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With no developer interaction you can have a view resize itself to support an orientation, in many cases this is fine, but what if you need to change the layout of your UI objects to better suit the new orientation?

Apples answer is to:

  • Have two separate ViewControllers with xibs that reflect the desired layout.
  • Designate a master ViewController, (recommended portrait).
  • Subscribe to beginGeneratingDeviceOrientationNotifications
  • In the notification event method (master), check the orientation and either push or pop the slave ViewController as a modal.

At face value, if the layout contains a number of UITextFields, changing the orientation clears the fields (from the users point of view) suggesting that a field copy method is also needed in the notification event method. Unless there is an automated provision for this? (or an alternative pattern)

But what if you want to have some nice short-delayed UI frame translation animations?

Alternatively, rather than having two View controllers I have used CGAffineTransforms to animate UI object frame changes (triggered on willRotateToInterfaceOrientation) with the added bonus of looking sexy, but the code doesn't look very elegant.

Im unaware of any other solutions.

To get to the point: What is the most efficient and fastest, way to change UI object layouts on orientation events that preferably facilitates frame translation animation?

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2 Answers 2

up vote 1 down vote accepted

The transforms are the easiest to integrate with transition animations.

I usually solve this problem by using a different view/view-controller pair for each orientation. The trick to making this work seamlessly is to have the data already entered constantly updated in the external data model object. Each view controller then automatically populates its view's UI from the data model. That way you don't have to worry about moving data between view controllers which can get messy if you have a lot of views.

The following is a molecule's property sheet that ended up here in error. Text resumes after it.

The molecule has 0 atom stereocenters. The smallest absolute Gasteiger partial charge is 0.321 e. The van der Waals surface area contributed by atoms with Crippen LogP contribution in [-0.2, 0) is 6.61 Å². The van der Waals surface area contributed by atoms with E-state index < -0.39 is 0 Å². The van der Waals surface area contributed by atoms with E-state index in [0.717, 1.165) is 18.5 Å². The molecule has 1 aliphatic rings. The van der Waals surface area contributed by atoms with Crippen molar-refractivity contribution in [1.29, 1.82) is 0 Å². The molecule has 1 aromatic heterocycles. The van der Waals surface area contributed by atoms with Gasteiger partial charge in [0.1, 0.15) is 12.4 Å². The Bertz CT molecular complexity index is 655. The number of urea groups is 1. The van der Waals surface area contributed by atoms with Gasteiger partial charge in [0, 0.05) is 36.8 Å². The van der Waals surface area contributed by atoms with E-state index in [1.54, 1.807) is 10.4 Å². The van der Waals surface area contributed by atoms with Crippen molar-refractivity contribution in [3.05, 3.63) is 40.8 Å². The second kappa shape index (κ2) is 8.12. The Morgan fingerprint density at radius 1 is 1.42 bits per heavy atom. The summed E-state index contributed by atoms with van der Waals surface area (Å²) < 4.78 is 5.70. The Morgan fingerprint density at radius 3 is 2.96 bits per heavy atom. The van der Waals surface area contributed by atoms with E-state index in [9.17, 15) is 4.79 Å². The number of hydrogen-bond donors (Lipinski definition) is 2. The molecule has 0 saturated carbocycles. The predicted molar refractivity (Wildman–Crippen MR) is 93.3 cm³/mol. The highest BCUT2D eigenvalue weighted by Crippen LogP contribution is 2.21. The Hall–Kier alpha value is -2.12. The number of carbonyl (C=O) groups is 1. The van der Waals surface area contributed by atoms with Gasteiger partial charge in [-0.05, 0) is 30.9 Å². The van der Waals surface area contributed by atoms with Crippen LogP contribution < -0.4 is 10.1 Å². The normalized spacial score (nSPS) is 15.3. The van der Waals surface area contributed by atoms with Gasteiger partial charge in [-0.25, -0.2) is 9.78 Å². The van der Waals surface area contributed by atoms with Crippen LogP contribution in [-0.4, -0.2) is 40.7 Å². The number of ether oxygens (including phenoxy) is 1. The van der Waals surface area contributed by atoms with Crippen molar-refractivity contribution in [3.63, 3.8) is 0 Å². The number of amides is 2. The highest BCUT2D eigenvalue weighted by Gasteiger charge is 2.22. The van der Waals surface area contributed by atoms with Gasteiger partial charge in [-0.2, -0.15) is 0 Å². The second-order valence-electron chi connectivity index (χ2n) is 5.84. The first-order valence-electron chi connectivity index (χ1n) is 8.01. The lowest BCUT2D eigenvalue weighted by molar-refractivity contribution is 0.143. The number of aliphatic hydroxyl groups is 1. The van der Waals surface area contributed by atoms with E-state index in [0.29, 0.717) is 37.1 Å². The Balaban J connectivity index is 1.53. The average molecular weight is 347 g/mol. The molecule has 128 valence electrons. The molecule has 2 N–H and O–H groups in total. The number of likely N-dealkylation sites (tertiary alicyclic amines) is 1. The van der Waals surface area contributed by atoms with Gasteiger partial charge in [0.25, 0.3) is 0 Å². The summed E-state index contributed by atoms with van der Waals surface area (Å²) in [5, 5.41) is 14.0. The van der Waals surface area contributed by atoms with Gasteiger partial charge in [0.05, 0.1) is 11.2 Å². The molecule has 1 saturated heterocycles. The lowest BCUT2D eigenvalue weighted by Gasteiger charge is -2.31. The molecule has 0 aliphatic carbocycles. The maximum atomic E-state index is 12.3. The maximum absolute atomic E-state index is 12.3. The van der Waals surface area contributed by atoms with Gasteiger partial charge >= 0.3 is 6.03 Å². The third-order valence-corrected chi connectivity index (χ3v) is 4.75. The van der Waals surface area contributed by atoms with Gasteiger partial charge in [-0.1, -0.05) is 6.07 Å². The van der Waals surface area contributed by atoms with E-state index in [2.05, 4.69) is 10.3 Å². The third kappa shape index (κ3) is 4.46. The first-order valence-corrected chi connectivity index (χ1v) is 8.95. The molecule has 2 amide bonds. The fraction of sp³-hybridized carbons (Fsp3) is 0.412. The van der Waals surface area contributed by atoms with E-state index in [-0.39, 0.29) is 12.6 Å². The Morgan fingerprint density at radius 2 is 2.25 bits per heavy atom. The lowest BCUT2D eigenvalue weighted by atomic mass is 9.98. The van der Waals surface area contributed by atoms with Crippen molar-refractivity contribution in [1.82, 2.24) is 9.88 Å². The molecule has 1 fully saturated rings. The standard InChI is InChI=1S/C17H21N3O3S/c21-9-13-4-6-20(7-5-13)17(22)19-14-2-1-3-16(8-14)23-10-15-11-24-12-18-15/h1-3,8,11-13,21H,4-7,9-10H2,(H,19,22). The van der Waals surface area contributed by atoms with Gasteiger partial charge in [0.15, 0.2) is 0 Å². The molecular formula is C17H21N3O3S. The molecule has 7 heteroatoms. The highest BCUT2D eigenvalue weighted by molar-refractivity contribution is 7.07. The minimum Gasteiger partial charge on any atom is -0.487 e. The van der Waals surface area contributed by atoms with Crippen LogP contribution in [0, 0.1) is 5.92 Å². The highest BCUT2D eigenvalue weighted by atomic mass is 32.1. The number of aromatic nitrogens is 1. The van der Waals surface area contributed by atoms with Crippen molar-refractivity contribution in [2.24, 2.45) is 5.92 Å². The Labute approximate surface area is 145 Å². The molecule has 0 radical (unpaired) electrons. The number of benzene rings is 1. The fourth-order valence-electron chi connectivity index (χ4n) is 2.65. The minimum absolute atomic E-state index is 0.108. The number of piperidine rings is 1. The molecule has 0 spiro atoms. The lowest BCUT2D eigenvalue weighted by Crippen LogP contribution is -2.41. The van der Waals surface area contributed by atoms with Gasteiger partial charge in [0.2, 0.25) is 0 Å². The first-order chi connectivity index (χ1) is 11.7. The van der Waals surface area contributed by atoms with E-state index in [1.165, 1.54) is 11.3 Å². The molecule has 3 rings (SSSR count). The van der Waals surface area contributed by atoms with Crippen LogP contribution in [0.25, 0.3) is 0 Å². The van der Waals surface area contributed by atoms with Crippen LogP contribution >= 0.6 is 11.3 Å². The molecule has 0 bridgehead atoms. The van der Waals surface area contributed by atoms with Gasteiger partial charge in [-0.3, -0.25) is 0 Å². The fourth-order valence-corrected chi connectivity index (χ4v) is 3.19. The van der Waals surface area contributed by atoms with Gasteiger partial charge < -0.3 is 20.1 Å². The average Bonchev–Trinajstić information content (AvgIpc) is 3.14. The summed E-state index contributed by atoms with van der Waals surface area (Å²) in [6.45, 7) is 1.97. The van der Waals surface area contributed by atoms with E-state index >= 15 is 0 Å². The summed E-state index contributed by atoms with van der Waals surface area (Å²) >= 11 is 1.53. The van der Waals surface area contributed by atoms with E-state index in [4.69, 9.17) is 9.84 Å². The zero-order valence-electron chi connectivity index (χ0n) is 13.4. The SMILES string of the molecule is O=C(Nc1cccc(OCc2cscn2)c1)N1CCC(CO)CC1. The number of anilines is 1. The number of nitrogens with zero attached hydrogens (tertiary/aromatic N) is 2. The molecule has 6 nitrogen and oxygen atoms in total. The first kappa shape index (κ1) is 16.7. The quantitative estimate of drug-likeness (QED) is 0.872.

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You said that the transforms are the 'easiest' way to integrate with transition animations, does that mean there is a way for a view to animate object translations by comparing the objects frames of another view? bearing in mind that if it was complex, there would be little point –  Luke Mcneice Jul 20 '10 at 13:38
No, but you can put the transform in an animation block such that it looks like the UI elements are sliding into their new positions. In that case, you would use the same view for different orientations but just animate rearranging everything. However, like I said, I prefer to use multiple views. It all rather depends on what kind of visual effect you're shooting for. –  TechZen Jul 20 '10 at 14:14

The most efficient way is to do the layout in code. The downsides are that you have to write ugly code and avoid IB. The upshots are elasticity and performance. I wrote a method in my view controller which accepts UIInterfaceOrientation as an argument and lays out its views accordingly. Then I call this method from -willAnimateRotationToInterfaceOrientation:duration:. Sure, the code is very ugly, but fast. Basically, I just set a bunch of frame properties there.

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Do you usually statically assign frame coordinates or do you check the orientation and subtract/add a relevant translation value? –  Luke Mcneice Jul 20 '10 at 13:41
It depends on whether a control's position is static/absolute or relative to other controls. Usually there are always some varying-length labels, which have to be taken into account when positioning icons, badges, etc. Right- and bottom-aligned elements always include the superview's bounds size in their frame calculation. You can obviously apply transforms to some views, but I think calculating each view's frame "from scratch" is more straight-forward and less error-prone. Especially given that you just don't know what screen size the next iOS device is going to have. –  Costique Jul 20 '10 at 14:04

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